Yes. Great Danes and Mastiffs are not known for having strong prey drives, which the same can be said of most Bull Daniffs. As long as all pets are properly introduced, your new Bull Daniff puppy will adapt to its new brothers and sisters fairly quickly.
Things to Know When Owning a Bull Daniff:
Food & Diet Requirements 🦴
Bull Daniffs are prone to weight problems and obesity, so it’s important to find a diet that is high in fiber. We recommend a high-quality dry kibble that is formulated for large breeds, but it’s crucial that there is enough fiber to aid in digestion. Before starting any new diet or dog food, it’s important to consult with your veterinarian first.
Bullmastiffs and Great Danes are both known for their lower exercise needs, Bull Daniffs are big dogs that need adequate exercise to prevent weight gain and other health issues, but they’re not as energetic as other big breeds. They’ll need at least two long walks a day and some time to roam off-leash. It’s crucial not to over-exercise Bull Daniff puppies since their bones are still growing and developing.
Since Great Danes are good at tracking, your Bull Daniff may inherit this ability. Tracking can be a fun and entertaining exercise for your new dog, especially for Bull Daniffs that need a confidence boost. Consider setting up a doggy-friendly scavenger hunt that can be great for exercise, as well as sharpening your dog’s mind.
Bull Daniffs thrive with a confident leader and food-based positive training, especially with Daniffs that have more Bullmastiff qualities. These dogs are sensitive and will balk at commands if they feel they’re being teased, so it’s crucial to be gentle and consistent with any training method. Stubbornness can be a real issue if left unchecked, but patience and consistent training are the keys to successfully training these big dogs.
Since both breeds absolutely need early socialization and consistent training, consider taking group-based puppy obedience classes. Not only will this teach the basics to you and your dog, but it gives your new puppy a chance to meet other dogs. If you keep struggling with your Bull Daniff, a professional dog trainer can help overcome your dog’s training or behavioral issues.
Bull Daniffs have short coats that moderately shed, so a good brushing out once a week can help reduce shedding. We recommend a curry comb to help remove dirt and trapped fur, as well as massaging the skin and coat. Otherwise, their coats are low maintenance and won’t take hours to comb. Both Bullmastiffs and Danes are prone to sensitive skin, so it’s important not to bathe them too often. If your Bull Daniff seems to be balding from excess fur loss, contact your veterinarian and keep an eye for other spots.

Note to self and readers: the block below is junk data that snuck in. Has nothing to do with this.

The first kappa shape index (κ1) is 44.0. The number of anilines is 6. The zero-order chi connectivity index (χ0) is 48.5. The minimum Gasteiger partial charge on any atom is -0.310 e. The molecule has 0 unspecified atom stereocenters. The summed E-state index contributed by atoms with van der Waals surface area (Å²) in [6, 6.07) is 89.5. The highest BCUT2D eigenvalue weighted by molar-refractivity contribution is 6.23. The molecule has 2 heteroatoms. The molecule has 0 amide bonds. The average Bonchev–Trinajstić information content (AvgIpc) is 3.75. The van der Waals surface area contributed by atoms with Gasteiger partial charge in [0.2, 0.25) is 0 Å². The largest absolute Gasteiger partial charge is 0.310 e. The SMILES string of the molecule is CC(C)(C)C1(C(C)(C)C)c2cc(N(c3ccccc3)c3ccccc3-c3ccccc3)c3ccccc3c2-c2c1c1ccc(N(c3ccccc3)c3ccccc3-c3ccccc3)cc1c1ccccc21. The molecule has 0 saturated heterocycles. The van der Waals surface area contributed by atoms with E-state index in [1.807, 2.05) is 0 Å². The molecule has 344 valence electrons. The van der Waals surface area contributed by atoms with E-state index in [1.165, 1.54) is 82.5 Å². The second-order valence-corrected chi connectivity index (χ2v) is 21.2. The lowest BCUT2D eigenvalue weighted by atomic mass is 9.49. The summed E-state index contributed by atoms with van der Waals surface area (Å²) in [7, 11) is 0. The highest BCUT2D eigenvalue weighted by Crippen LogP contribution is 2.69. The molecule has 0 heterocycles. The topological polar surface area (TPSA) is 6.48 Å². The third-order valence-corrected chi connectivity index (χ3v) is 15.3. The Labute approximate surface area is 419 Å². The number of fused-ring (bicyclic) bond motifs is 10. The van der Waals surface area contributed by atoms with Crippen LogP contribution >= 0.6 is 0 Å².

Health and Conditions 🏥
It’s impossible to know what your puppy may have to deal with later in life, even with purebred dogs. One way to know what you might be dealing with is to look at your puppy’s parents and their health issues, as well as looking at the lineages to see what other dogs from the same bloodline have suffered from. Another way to prepare is to look at common health issues from both the Great Dane and the Bullmastiff, though this does not guarantee your puppy will inherit any of these issues.
There are a few conditions that both Great Danes and Bullmastiffs suffer from, so it’s no surprise that your Bull Daniff might as well. Conditions like hip dysplasia and bloat are prevalent in both breeds, especially due to their size. Other conditions that your Bull Daniff may inherit are the various skin and eye problems from both breeds, as well as hypothyroidism. While most of these conditions are moderately serious, there’s no way to tell if your puppy has inherited them or not.
Male vs Female
The selection of male versus female should be a personal choice, but it’s best to keep in mind that male Bullmastiffs and male Great Danes have a sizeable difference compared to females of both breeds. Other than a big size difference, choosing a male or female Bull Daniff is a personal matter that should be discussed with all parties involved.
Bull Daniffs may be big dogs, but they’re loving and affectionate protectors of their families. These massive hybrids enjoy constant attention and affection, so they’re best for families that are home often. It’s important to remember that these dogs can easily top the scales at 150 pounds, so they do need adequate space to stretch their legs. Although their size can be a major dealbreaker for some, they don’t have as many exercise requirements as other breeds do. If you’re looking for a calm, reserved guard dog that is also gentle and safe to be around children, the Bull Daniff will not disappoint.
Featured Image: Susan Schmitz, Shutterstock
- Bull Daniff Puppies – Before You Buy…
- What’s the Price of Bull Daniff Puppies?
- 3 Little-Known Facts About Bull Daniffs
- Temperament & Intelligence of Bull Daniffs
- Things to Know When Owning a Bull Daniff:
- Final Thoughts: